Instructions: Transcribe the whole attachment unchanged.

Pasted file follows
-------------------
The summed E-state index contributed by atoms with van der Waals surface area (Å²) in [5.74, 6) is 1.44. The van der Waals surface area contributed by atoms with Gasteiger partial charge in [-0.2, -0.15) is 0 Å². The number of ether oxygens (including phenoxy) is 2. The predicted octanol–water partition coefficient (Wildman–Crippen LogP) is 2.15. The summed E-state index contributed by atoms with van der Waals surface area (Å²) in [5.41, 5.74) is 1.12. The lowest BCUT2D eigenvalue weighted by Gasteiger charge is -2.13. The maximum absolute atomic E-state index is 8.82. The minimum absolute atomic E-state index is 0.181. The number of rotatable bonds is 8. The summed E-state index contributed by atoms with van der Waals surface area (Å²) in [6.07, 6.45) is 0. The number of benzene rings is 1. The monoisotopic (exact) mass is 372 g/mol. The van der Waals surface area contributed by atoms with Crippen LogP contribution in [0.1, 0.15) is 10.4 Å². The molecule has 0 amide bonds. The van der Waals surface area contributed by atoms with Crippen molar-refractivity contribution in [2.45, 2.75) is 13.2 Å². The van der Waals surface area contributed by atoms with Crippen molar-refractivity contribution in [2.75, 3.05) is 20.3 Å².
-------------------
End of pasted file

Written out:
The summed E-state index contributed by atoms with van der Waals surface area (Å²) in [5.74, 6) is 1.44. The van der Waals surface area contributed by atoms with Gasteiger partial charge in [-0.2, -0.15) is 0 Å². The number of ether oxygens (including phenoxy) is 2. The predicted octanol–water partition coefficient (Wildman–Crippen LogP) is 2.15. The summed E-state index contributed by atoms with van der Waals surface area (Å²) in [5.41, 5.74) is 1.12. The lowest BCUT2D eigenvalue weighted by Gasteiger charge is -2.13. The maximum absolute atomic E-state index is 8.82. The minimum absolute atomic E-state index is 0.181. The number of rotatable bonds is 8. The summed E-state index contributed by atoms with van der Waals surface area (Å²) in [6.07, 6.45) is 0. The number of benzene rings is 1. The monoisotopic (exact) mass is 372 g/mol. The van der Waals surface area contributed by atoms with Crippen LogP contribution in [0.1, 0.15) is 10.4 Å². The molecule has 0 amide bonds. The van der Waals surface area contributed by atoms with Crippen molar-refractivity contribution in [2.45, 2.75) is 13.2 Å². The van der Waals surface area contributed by atoms with Crippen molar-refractivity contribution in [2.75, 3.05) is 20.3 Å².